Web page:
Deciding to keep a rooster in your flock can be a tough decision!
But if you’re planning on raising a dual purpose flock, or even better heritage breed chickens, they are a must! (Unfortunately there’s no immaculate conception with chickens!)
But you may not being raising your chickens for meat and eggs like us, so there are a lot of things to consider when deciding to keep a rooster in your flock.
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We have always had at least one rooster in the flock and I think about the pros and cons quite a bit! So let’s take a look at it that way. Pros and cons.
So, do you like good news or bad news first?? Let’s start with the good news!
What are the pros when you keep a rooster in your flock?
Having a rooster does not mean that you’re doomed to look over your shoulder every time you walk out your door. Not all roosters are determined to terrify and attack!
We’ve had a lot of roosters over the years, at the very least 20. (Raising your own chickens from eggs, you unfortunately are not guaranteed all hens.)
And I can safely say that we’ve only ever had one that seemed to be out to get us.
Now, I’m sure our luck will run out soon enough, but I’m liking the odds of 20:1.
Roosters have jobs, and they’re good at them! And giving them a job takes a job away from you! (Who doesn’t like less work??)
Job number one is to fertilize your eggs! You can’t hatch chicks if your eggs aren’t fertile. And if you don’t have fertile eggs, that means you have the buy them!
(Have a broody hen? Check out what it’s like letting a broody hen brood!)
Job number two is to protect your flock! You can’t imagine how much time this saves you and how great they are at doing their job.
Living in a rural area we have a lot of predators. So, when we first got our chickens we were a bit obsessive about watching over them.
But, after watching how well our rooster did alerting the flock of danger, we realized he was better than we were! He noticed things that we never would have noticed and through different sounds he was able to warn them and everyone ran for cover.
They add a new channel to your chicken TV. Yep, chicken TV.
When you get chickens you’ll realize that you could just spend hours watching them! They have amazing personalities and your rooster will add a new dimension to your entertainment.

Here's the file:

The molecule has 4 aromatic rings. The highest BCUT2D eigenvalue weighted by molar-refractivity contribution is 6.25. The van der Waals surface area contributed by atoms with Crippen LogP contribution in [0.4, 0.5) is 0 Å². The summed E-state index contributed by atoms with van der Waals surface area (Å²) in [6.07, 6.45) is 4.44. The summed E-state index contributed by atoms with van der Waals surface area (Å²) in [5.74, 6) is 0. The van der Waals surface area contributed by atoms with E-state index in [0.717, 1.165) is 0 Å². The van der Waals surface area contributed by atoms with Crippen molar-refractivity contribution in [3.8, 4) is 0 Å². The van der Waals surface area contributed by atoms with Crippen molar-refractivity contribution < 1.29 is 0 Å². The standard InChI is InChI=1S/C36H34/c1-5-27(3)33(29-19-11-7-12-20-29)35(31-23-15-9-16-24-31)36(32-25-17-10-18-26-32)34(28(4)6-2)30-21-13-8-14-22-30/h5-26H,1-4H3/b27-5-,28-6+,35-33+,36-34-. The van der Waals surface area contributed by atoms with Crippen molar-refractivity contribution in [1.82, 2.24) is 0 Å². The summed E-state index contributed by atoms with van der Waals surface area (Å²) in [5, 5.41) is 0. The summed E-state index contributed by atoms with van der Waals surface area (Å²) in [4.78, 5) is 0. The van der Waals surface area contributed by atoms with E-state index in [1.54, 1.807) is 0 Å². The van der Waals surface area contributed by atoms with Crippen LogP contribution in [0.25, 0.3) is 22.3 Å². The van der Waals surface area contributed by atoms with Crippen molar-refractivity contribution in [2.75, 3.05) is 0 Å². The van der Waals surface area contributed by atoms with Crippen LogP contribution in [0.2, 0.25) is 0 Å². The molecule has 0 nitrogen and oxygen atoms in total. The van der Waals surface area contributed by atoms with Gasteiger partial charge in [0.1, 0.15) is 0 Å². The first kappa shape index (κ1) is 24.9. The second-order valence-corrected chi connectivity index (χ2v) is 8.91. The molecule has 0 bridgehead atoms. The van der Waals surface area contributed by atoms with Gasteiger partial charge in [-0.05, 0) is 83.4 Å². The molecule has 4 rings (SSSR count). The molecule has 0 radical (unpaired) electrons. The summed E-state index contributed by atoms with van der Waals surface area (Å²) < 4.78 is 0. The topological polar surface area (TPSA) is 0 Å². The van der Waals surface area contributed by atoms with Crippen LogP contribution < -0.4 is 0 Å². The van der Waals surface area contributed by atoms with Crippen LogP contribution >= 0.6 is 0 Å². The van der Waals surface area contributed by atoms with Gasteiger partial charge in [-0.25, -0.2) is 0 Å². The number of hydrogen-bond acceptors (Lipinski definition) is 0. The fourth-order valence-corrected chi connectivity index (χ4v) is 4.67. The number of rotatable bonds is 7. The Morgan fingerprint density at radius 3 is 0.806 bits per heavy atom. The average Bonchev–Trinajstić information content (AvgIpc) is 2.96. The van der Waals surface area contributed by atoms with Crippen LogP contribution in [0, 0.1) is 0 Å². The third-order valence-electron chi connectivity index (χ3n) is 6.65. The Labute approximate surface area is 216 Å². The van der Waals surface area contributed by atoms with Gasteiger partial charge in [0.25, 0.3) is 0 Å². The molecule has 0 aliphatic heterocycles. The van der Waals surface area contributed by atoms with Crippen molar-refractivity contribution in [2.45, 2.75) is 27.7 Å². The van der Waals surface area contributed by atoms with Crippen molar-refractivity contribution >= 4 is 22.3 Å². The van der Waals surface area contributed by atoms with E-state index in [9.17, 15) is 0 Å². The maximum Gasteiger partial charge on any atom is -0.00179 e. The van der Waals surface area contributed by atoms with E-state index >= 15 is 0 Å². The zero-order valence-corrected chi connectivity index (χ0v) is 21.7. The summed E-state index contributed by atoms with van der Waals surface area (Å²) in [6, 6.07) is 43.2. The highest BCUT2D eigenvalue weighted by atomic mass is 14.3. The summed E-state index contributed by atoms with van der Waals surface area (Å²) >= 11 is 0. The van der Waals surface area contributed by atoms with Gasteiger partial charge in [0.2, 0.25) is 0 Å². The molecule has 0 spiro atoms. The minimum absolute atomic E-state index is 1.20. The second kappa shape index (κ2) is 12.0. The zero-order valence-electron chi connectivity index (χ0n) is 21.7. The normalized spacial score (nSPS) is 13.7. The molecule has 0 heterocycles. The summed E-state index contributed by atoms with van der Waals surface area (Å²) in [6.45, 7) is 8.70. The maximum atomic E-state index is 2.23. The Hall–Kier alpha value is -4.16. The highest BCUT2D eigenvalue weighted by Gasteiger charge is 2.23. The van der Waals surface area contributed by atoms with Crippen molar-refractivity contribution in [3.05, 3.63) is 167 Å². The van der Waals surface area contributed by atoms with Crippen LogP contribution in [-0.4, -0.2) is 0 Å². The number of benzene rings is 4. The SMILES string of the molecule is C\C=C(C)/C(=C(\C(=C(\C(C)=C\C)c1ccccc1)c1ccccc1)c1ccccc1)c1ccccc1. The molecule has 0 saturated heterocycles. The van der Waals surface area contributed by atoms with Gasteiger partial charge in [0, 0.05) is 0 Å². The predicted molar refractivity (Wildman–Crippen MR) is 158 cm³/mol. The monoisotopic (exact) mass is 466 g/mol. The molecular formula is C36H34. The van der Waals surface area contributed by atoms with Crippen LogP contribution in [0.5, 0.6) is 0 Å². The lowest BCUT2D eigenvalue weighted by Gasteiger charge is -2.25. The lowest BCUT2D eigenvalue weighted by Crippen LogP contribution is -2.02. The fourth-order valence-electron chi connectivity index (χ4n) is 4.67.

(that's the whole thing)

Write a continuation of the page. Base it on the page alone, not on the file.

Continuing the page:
So there are a few pros for you, and they are worth it for us. But, will the cons change your mind?
- Momma Knows Best ~ Letting a Broody Hen Brood
- How to Make Money on the Homestead
- 10 Tips For Cutting Chicken Costs
- How To Keep Your Chickens Warm In The Winter
- What Are Heritage Breed Chickens
- How We Have Eggs All Winter Long
- Rogue Chickens ~ How To Get Chickens To Lay In The Nesting Boxes
- How To Build A Brooder House, And Why You Need One
- Turn Your Passion Into a Career
What are the cons when you keep a rooster in your flock?
As I mentioned before, you might not be doomed to a crazy, battle prone rooster. But, you might be…
Our first rooster was nuts. He and I seemed to have an agreement, but every time my husband walked by there ended up being a 5 to 10 minute battle between the two of them.
And Lord forbid one of the dogs turn their back! Poor Layla would run off and hide, and Maggie would grab him by the leg and throw him around with me screaming at the two of them and trying to break them apart!
I can hear the neighbors comments in my head, right now! Needless to say we said goodbye to him when he went after a child. (Check out how to butcher bad roosters here.)
Their crow is LOUD! And it’s not just in the morning. They crow all day long!
And if you make the mistake of letting them out at 7, because you’ve been up since 5 so everyone should be up (shouldn’t they??), and your neighbor has their window open I promise you’ll hear about it.
Watching them mate isn’t so bad when they’ve grown up a bit and have developed their swagger. But young roosters have none and they will make you want to cry for your hens!
Now imagine having four or five of them all come of age at the same time and decide they each have a crush on the same girl!
This is when you know it’s time for freezer camp. And I promise even vegetarians have no problem saying goodbye, just ask my friend Kara!
After frequent mating, your hens may develop bald patches on their backs. I promise they’re not sick!